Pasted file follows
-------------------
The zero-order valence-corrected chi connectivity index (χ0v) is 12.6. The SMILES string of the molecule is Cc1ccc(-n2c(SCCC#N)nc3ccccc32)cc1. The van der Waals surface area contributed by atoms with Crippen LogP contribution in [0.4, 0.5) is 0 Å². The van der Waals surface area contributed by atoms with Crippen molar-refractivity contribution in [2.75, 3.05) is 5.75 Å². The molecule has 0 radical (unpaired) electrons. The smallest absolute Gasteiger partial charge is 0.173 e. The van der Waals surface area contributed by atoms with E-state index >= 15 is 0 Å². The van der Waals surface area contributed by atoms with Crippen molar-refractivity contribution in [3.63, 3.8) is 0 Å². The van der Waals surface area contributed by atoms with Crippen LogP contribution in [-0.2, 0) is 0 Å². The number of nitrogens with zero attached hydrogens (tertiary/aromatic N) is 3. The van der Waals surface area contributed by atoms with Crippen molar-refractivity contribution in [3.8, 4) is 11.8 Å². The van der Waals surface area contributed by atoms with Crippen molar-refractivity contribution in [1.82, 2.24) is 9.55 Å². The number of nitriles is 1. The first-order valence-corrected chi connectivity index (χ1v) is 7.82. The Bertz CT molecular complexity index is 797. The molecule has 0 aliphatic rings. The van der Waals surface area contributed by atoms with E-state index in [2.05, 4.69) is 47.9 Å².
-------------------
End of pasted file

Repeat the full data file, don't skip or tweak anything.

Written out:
The zero-order valence-corrected chi connectivity index (χ0v) is 12.6. The SMILES string of the molecule is Cc1ccc(-n2c(SCCC#N)nc3ccccc32)cc1. The van der Waals surface area contributed by atoms with Crippen LogP contribution in [0.4, 0.5) is 0 Å². The van der Waals surface area contributed by atoms with Crippen molar-refractivity contribution in [2.75, 3.05) is 5.75 Å². The molecule has 0 radical (unpaired) electrons. The smallest absolute Gasteiger partial charge is 0.173 e. The van der Waals surface area contributed by atoms with E-state index >= 15 is 0 Å². The van der Waals surface area contributed by atoms with Crippen molar-refractivity contribution in [3.63, 3.8) is 0 Å². The van der Waals surface area contributed by atoms with Crippen LogP contribution in [-0.2, 0) is 0 Å². The number of nitrogens with zero attached hydrogens (tertiary/aromatic N) is 3. The van der Waals surface area contributed by atoms with Crippen molar-refractivity contribution in [3.8, 4) is 11.8 Å². The van der Waals surface area contributed by atoms with Crippen molar-refractivity contribution in [1.82, 2.24) is 9.55 Å². The number of nitriles is 1. The first-order valence-corrected chi connectivity index (χ1v) is 7.82. The Bertz CT molecular complexity index is 797. The molecule has 0 aliphatic rings. The van der Waals surface area contributed by atoms with E-state index in [2.05, 4.69) is 47.9 Å².